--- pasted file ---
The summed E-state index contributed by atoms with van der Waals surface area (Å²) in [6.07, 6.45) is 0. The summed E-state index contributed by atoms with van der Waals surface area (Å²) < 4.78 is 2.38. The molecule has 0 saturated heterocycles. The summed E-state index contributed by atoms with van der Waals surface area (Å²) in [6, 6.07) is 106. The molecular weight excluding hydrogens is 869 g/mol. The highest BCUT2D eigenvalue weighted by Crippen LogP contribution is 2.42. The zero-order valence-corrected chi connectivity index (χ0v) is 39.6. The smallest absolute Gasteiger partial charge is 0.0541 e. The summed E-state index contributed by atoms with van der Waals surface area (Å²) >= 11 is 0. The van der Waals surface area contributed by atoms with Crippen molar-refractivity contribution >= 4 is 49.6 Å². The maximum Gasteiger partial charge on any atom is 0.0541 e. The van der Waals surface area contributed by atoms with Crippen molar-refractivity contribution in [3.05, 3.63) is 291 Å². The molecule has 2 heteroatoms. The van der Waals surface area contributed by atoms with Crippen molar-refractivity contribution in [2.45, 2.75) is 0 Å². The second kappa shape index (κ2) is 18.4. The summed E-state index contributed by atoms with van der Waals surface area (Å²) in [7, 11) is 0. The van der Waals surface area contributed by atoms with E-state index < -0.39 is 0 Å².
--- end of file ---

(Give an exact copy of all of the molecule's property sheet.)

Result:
The summed E-state index contributed by atoms with van der Waals surface area (Å²) in [6.07, 6.45) is 0. The summed E-state index contributed by atoms with van der Waals surface area (Å²) < 4.78 is 2.38. The molecule has 0 saturated heterocycles. The summed E-state index contributed by atoms with van der Waals surface area (Å²) in [6, 6.07) is 106. The molecular weight excluding hydrogens is 869 g/mol. The highest BCUT2D eigenvalue weighted by Crippen LogP contribution is 2.42. The zero-order valence-corrected chi connectivity index (χ0v) is 39.6. The smallest absolute Gasteiger partial charge is 0.0541 e. The summed E-state index contributed by atoms with van der Waals surface area (Å²) >= 11 is 0. The van der Waals surface area contributed by atoms with Crippen molar-refractivity contribution >= 4 is 49.6 Å². The maximum Gasteiger partial charge on any atom is 0.0541 e. The van der Waals surface area contributed by atoms with Crippen molar-refractivity contribution in [3.05, 3.63) is 291 Å². The molecule has 2 heteroatoms. The van der Waals surface area contributed by atoms with Crippen molar-refractivity contribution in [2.45, 2.75) is 0 Å². The second kappa shape index (κ2) is 18.4. The summed E-state index contributed by atoms with van der Waals surface area (Å²) in [7, 11) is 0. The van der Waals surface area contributed by atoms with E-state index < -0.39 is 0 Å².